David vs. Goliath: Lessons from Independent Restaurants
By Al McClain
Remember the old adage that if you were going to be a bully, you’d better be really tough and/or smart, because sooner or later you would run into someone bigger and stronger
than you? In retailing, just about everyone has a number of larger competitors, so it’s important to think creatively. Being average, or even a little better than average, isn’t
going to cut it because ties go to the chains, with their large advertising budgets and familiarity to the consumer via hundreds if not thousands of locations.
Sidebar: The National Restaurant Association says there are 925,000 restaurant locations in the U.S.; there are 12.5 million industry employees in the
U.S. (largest employer besides government); and more than 70 percent of restaurants are single-unit locations.
Well, if you aren’t the biggest retailer in your category (and maybe even if you are), you should be able to pick up a tip or two from a recent article on BusinessWeek.com discussing how independent restaurateurs can better compete. In the article, Joe Erickson, editor of RestaurantOwner.com, says the number one idea is to nurture customer relationships, by collecting customer names, special occasion dates, and food preferences that can be used for direct mail.
John Foley of The Restaurant Blog on AllBusiness.com says changing the menu frequently is important, providing an adventure for returning customers, and differentiating a business from the chains.
Here are some additional ideas from independent operators interviewed by Business Week:
From West Side Fish ‘n Chips, Huntsville, Ontario, Canada: “No Peek” envelopes given to customers at end of a meal with reward offers redeemable only when they make a repeat visit. They also do a “customer of the week” program.
From Tony Boombozz (gourmet pizza), Louisville, Kentucky: Use the freshest and highest quality ingredients you can afford – customers will notice the difference.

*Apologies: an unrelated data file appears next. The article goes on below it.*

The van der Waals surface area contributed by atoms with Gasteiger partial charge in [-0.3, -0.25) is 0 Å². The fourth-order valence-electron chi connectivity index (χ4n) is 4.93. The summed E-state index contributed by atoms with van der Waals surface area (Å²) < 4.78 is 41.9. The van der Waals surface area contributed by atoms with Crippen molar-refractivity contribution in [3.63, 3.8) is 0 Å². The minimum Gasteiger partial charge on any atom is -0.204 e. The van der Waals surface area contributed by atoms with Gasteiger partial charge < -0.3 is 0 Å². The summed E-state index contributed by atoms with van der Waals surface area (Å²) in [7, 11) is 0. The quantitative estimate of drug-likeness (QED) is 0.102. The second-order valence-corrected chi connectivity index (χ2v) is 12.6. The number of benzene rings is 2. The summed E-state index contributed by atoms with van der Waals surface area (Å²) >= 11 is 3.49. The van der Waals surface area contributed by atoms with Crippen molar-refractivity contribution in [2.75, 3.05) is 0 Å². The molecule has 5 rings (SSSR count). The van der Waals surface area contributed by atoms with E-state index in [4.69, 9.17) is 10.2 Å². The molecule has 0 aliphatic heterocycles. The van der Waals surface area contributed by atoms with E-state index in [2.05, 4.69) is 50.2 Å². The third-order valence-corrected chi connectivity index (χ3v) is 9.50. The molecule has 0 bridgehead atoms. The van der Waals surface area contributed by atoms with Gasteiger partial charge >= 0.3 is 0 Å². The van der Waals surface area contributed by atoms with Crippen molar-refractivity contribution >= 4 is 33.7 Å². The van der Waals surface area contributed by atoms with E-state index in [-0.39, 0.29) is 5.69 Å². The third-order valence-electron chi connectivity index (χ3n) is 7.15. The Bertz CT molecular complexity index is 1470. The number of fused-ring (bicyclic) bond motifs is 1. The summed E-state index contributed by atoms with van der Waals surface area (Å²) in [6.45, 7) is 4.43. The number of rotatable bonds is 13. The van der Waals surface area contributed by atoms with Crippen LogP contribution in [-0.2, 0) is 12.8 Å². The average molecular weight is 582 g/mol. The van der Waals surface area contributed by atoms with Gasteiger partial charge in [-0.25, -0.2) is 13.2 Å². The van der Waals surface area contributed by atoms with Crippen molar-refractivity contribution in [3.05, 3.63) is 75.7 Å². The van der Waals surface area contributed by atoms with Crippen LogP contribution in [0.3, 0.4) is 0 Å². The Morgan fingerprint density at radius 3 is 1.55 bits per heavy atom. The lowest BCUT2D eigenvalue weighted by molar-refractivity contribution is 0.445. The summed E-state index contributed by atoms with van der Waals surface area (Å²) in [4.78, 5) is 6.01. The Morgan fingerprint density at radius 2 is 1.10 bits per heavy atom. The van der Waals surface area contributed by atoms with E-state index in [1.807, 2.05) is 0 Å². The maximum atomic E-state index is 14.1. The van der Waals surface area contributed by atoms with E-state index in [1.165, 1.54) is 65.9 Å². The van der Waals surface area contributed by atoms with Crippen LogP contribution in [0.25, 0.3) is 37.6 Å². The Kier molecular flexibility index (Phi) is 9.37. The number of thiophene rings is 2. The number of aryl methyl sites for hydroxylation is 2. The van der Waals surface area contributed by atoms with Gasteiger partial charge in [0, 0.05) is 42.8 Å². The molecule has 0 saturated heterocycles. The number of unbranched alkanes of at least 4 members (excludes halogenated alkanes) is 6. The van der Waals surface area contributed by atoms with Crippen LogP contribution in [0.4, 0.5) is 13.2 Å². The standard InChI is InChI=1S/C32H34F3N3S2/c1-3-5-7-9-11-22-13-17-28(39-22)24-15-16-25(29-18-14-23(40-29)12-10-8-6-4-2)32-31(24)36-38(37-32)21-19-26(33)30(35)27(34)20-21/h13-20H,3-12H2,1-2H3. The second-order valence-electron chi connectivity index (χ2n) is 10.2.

From Voodoo Doughnut (a 24 hour operation catering to party-goers), Portland, Oregon: Don’t pay for advertising – get TV appearances and interviews instead.
From Tortilla Press (high-end Mexican food), Collingswood, New Jersey: They host a “Farm to Fork” dinner, serving a five-course meal made with local products.
From Brewed Awakenings (coffee house), Appleton, Wisconsin: Develop personal relationships with employees, which build spirit that customers appreciate.
From The Girl and the Fig (upscale Mediterranean), Sonoma, California: Avoid “cookie-cutter” employees – encourages staff to wear what they want and give honest menu recommendations.
Moderator’s Comment: What Tip do you like best for helping independent operators compete? (The idea can be from the above list, or your own.)
Obviously, there is no idea that’s going to revolutionize the restaurant business or provide the secret formula that independents can use to beat chains.
But big chains have big R & D departments – everyone else has to use any means necessary to beg, borrow, and steal ideas. The web is a great tool, and I’d advise small retailers
of any size to devote at least 30 minutes a day just brainstorming and looking on the ‘net for the good ideas of others.
My favorite from the above list is the “No Peek” reward envelope. What a great way to add a sense of excitement and mystery to the experience! And, if the
customer occasionally gets something really neat, they’ll have a hard time not coming back for the pleasure of opening up the mystery offer. For new customers, it’s no doubt wise
to ensure they get a really great prize the first time out. – Al McClain
- Independent Restaurants, Lose the Chains – BusinessWeek
- Restaurant Industry Facts – National Restaurant News